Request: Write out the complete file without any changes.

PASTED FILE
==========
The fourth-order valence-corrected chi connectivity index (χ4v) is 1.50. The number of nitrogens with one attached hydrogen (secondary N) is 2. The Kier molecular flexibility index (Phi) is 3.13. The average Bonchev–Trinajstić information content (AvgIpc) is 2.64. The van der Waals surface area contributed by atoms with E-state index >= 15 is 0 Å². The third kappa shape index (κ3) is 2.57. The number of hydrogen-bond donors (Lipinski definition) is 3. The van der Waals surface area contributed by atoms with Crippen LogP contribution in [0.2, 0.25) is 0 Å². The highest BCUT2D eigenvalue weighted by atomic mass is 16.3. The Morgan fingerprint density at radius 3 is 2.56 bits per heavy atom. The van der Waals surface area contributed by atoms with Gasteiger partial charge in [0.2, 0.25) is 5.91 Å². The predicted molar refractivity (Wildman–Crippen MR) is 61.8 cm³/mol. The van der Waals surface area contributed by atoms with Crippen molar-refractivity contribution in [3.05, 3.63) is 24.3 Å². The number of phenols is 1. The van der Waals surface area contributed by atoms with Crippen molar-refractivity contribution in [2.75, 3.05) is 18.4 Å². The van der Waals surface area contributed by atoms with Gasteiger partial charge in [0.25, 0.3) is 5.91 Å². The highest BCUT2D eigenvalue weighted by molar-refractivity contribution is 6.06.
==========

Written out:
The fourth-order valence-corrected chi connectivity index (χ4v) is 1.50. The number of nitrogens with one attached hydrogen (secondary N) is 2. The Kier molecular flexibility index (Phi) is 3.13. The average Bonchev–Trinajstić information content (AvgIpc) is 2.64. The van der Waals surface area contributed by atoms with E-state index >= 15 is 0 Å². The third kappa shape index (κ3) is 2.57. The number of hydrogen-bond donors (Lipinski definition) is 3. The van der Waals surface area contributed by atoms with Crippen LogP contribution in [0.2, 0.25) is 0 Å². The highest BCUT2D eigenvalue weighted by atomic mass is 16.3. The Morgan fingerprint density at radius 3 is 2.56 bits per heavy atom. The van der Waals surface area contributed by atoms with Gasteiger partial charge in [0.2, 0.25) is 5.91 Å². The predicted molar refractivity (Wildman–Crippen MR) is 61.8 cm³/mol. The van der Waals surface area contributed by atoms with Crippen molar-refractivity contribution in [3.05, 3.63) is 24.3 Å². The number of phenols is 1. The van der Waals surface area contributed by atoms with Crippen molar-refractivity contribution in [2.75, 3.05) is 18.4 Å². The van der Waals surface area contributed by atoms with Gasteiger partial charge in [0.25, 0.3) is 5.91 Å². The highest BCUT2D eigenvalue weighted by molar-refractivity contribution is 6.06.